Every urbanite’s worst nightmare came true for one New Yorker this week: Jennifer Rosoff, leaning against the railing on the balcony of her Upper East Side apartment, suddenly fell 17 stories to her death after the railing gave way. This is obviously horrifying and tragic. Rosoff was a media executive with stints at The New Yorker and Cosmopolitan on her resume. It’s outrageous that the owners of her building were so remiss in their balcony inspection duties. But if you skimmed the beginning of the Associated Press’s account of Rosoff’s accidental death, you wouldn’t get much information about Rosoff’s promising career or about the structural inadequacies of her balcony. Here are the first two paragraphs of the AP’s article about Rosoff:
A 35-year-old media executive on a first date plunged to her death Thursday after the railing on her 17th-floor New York City balcony gave way, police said.
Jennifer Rosoff went outside for a cigarette around 12:50 a.m. when she either sat on the railing or leaned on it. Her date told her that she probably shouldn't do it, and then moments later, she apparently fell backward and landed on construction scaffolding at the first floor, authorities said. Police spoke to the man and no foul play was suspected.
Let’s break this down. According to the AP, the crucial facts you need to know about Rosoff right off the bat are that:
1. She was 35 and single.
2. She was a smoker.
3. She invited a man back to her apartment late at night on a first date.
4. The man warned her not to lean against the balcony, but she did it anyway.
The implication being that this smoking slut totally had it coming. A reader is left with the distinct impression that if Rosoff hadn’t invited her date inside, hadn’t gone outside to smoke a cigarette, and hadn’t defied the advice of the wise and logical man she was with, she would still be alive. According to the AP story’s subtext, the problem wasn’t that Rosoff’s balcony railing was shoddy and unsafe—it was that Rosoff defied gender norms by being unmarried at 35, by being sexually liberal, and by insisting on making her own decisions instead of deferring to men’s logic.
You may accuse me of overreacting, but the minor details that journalists choose to include or exclude from their reporting are one of many subtle ways that oppressive gender norms are perpetuated. Do I think the AP reporter assigned to this piece (incidentally, a woman) intended to undermine the reader’s sympathy for Rosoff and suggest she was asking for it? Of course not. But the fact that totally irrelevant details about Rosoff’s love life and cigarette habit made it into the lede and nut graf of an ostensibly unbiased news article—and that no editor stopped to ask, “Hmm, why is this information here?”—just goes to show how deeply ingrained sexist attitudes can be, even among professionals who pride themselves on their objectivity.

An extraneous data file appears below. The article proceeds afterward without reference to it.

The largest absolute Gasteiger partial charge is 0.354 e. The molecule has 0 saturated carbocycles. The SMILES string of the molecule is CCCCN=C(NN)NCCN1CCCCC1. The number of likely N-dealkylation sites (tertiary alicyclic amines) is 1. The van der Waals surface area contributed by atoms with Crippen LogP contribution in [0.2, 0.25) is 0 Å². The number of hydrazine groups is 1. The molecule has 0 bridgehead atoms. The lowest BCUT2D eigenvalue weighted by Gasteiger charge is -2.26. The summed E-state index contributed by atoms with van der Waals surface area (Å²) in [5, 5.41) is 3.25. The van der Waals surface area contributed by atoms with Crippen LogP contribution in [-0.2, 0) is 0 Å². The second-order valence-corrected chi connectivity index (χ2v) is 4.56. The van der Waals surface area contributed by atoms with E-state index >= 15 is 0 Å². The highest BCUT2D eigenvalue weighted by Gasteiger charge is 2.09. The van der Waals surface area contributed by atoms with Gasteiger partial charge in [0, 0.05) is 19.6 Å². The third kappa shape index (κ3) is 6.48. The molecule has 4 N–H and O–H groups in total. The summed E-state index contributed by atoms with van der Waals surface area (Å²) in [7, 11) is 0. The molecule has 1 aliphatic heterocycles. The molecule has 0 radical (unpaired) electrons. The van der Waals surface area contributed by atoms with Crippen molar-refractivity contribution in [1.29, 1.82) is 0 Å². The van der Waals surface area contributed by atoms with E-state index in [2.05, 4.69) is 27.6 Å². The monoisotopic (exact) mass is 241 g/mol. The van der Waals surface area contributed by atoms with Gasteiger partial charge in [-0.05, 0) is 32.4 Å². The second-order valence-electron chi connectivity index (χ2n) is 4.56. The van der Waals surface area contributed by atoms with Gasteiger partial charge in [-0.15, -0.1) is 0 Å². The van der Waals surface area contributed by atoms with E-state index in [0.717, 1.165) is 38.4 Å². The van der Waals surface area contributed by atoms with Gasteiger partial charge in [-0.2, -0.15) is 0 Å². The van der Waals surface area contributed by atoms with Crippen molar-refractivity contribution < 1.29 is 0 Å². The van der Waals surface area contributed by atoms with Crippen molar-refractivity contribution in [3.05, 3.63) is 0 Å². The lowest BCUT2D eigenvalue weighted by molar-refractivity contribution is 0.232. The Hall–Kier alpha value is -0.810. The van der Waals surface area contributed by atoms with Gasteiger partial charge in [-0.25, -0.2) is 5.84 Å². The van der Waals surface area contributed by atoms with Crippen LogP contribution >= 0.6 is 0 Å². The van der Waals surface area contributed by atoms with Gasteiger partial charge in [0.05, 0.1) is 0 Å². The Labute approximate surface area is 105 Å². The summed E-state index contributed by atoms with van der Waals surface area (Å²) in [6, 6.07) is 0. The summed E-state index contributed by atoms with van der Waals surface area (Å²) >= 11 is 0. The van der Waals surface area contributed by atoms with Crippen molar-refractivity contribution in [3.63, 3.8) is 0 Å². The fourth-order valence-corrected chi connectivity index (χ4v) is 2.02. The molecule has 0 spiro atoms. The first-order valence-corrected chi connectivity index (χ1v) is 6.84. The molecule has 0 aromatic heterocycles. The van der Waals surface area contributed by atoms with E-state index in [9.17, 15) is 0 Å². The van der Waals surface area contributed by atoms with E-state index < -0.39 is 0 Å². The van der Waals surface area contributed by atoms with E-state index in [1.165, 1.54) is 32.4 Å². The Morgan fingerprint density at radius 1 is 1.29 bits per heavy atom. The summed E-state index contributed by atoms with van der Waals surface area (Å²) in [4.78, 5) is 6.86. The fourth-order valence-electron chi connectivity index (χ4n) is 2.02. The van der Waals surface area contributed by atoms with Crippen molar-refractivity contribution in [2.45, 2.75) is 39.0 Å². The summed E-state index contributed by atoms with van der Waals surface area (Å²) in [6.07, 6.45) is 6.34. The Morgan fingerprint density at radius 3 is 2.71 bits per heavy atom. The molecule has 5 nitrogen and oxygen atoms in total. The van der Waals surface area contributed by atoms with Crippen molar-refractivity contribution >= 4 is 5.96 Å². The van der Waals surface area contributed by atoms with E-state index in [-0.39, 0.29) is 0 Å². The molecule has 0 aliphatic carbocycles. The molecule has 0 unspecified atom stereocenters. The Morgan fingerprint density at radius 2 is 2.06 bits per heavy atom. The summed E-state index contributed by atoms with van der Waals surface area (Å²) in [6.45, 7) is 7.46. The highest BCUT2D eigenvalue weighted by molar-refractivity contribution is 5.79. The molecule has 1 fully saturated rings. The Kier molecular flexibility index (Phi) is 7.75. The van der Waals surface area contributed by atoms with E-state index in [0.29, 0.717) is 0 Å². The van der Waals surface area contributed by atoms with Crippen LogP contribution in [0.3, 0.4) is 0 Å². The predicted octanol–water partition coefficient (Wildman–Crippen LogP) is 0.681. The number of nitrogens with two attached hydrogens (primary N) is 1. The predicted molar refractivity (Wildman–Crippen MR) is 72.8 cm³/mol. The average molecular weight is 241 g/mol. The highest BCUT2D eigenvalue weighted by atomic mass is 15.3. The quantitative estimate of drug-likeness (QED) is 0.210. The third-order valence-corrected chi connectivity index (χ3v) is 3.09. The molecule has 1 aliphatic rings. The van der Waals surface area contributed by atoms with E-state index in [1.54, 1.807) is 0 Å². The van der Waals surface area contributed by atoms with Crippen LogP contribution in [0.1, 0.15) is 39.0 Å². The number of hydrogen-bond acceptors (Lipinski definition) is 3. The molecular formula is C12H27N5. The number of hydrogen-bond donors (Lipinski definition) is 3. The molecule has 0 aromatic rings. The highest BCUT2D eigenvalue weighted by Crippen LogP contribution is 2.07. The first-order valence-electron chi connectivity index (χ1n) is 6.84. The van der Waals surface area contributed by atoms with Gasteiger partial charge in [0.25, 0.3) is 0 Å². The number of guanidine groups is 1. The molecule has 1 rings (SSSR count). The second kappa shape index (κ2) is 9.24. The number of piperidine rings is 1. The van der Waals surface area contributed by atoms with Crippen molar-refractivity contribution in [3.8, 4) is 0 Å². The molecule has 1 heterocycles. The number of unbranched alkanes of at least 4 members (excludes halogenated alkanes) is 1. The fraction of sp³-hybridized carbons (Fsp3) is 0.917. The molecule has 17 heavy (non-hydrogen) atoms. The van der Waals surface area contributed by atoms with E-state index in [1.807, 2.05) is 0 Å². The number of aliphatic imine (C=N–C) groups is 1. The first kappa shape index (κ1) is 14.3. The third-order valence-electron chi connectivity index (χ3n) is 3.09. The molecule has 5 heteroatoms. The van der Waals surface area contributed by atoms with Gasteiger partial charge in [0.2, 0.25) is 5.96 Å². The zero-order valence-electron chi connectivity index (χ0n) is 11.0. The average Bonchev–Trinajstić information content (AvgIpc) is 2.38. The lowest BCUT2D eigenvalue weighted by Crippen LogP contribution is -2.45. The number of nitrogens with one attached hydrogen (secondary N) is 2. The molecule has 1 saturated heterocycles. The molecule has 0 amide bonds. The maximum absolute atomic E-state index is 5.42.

But just because this particular instance of media sexism was likely inadvertent doesn’t mean it’s forgivable. Readers—not to mention Rosoff’s family and friends—deserve better than suggestive innuendo and victim-blaming. And though scanning one’s writing for traces of chauvinism requires a little time and humility, it’s not exactly hard. I took the liberty of rewriting the AP’s lede sans sexist insinuation, while adding some more relevant information that appears later on in the original article:
A 35-year-old media executive plunged to her death Thursday after the railing on her 17th-floor New York City balcony gave way, police said.
Jennifer Rosoff, who worked for a new media advertising startup called TripleLift, was outside with a friend around 12:50 a.m. when she either sat on the railing or leaned on it. Moments later, she apparently fell backward and landed on construction scaffolding at the first floor, authorities said. Police spoke to the friend and no foul play was suspected. Buildings officials took part of the broken railing to examine how it could have given way and plan to determine whether the other balconies in the building are structurally sound.
Now, was that so hard? It’s less salacious than the original version, certainly. But unlike the original version, it conveys the fact that Rosoff’s death was a tragic accident, not an instance of cosmic justice.